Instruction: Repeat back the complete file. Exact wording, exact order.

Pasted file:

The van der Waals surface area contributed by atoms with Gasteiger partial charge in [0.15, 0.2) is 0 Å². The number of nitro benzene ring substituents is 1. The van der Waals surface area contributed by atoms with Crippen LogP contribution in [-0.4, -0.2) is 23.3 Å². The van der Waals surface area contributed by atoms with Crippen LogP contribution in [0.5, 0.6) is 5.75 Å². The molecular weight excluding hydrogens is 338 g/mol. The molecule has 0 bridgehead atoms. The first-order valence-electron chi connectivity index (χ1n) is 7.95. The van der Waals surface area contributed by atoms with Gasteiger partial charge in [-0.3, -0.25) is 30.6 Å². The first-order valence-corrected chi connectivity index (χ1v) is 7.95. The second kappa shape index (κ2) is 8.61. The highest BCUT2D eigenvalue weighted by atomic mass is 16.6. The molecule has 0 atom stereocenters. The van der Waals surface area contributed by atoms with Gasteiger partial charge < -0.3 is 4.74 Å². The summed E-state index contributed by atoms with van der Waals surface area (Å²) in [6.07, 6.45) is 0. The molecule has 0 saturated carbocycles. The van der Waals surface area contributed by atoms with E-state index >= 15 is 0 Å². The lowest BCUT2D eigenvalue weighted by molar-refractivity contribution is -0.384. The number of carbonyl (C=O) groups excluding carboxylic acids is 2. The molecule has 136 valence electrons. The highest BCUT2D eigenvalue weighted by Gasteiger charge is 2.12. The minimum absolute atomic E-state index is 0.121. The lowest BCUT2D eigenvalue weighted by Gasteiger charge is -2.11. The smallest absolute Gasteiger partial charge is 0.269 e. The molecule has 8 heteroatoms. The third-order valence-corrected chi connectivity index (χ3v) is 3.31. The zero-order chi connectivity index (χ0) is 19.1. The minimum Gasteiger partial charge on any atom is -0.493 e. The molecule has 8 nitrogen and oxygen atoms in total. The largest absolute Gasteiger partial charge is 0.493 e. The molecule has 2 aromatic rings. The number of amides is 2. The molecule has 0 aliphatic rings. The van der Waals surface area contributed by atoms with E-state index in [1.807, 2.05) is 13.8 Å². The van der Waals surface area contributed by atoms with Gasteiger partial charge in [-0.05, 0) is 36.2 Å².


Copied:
The van der Waals surface area contributed by atoms with Gasteiger partial charge in [0.15, 0.2) is 0 Å². The number of nitro benzene ring substituents is 1. The van der Waals surface area contributed by atoms with Crippen LogP contribution in [-0.4, -0.2) is 23.3 Å². The van der Waals surface area contributed by atoms with Crippen LogP contribution in [0.5, 0.6) is 5.75 Å². The molecular weight excluding hydrogens is 338 g/mol. The molecule has 0 bridgehead atoms. The first-order valence-electron chi connectivity index (χ1n) is 7.95. The van der Waals surface area contributed by atoms with Gasteiger partial charge in [-0.3, -0.25) is 30.6 Å². The first-order valence-corrected chi connectivity index (χ1v) is 7.95. The second kappa shape index (κ2) is 8.61. The highest BCUT2D eigenvalue weighted by atomic mass is 16.6. The molecule has 0 atom stereocenters. The van der Waals surface area contributed by atoms with Gasteiger partial charge < -0.3 is 4.74 Å². The summed E-state index contributed by atoms with van der Waals surface area (Å²) in [6.07, 6.45) is 0. The molecule has 0 saturated carbocycles. The van der Waals surface area contributed by atoms with E-state index >= 15 is 0 Å². The lowest BCUT2D eigenvalue weighted by molar-refractivity contribution is -0.384. The number of carbonyl (C=O) groups excluding carboxylic acids is 2. The molecule has 136 valence electrons. The highest BCUT2D eigenvalue weighted by Gasteiger charge is 2.12. The minimum absolute atomic E-state index is 0.121. The lowest BCUT2D eigenvalue weighted by Gasteiger charge is -2.11. The smallest absolute Gasteiger partial charge is 0.269 e. The molecule has 8 heteroatoms. The third-order valence-corrected chi connectivity index (χ3v) is 3.31. The zero-order chi connectivity index (χ0) is 19.1. The minimum Gasteiger partial charge on any atom is -0.493 e. The molecule has 8 nitrogen and oxygen atoms in total. The largest absolute Gasteiger partial charge is 0.493 e. The molecule has 2 aromatic rings. The number of amides is 2. The molecule has 0 aliphatic rings. The van der Waals surface area contributed by atoms with E-state index in [1.807, 2.05) is 13.8 Å². The van der Waals surface area contributed by atoms with Gasteiger partial charge in [-0.05, 0) is 36.2 Å².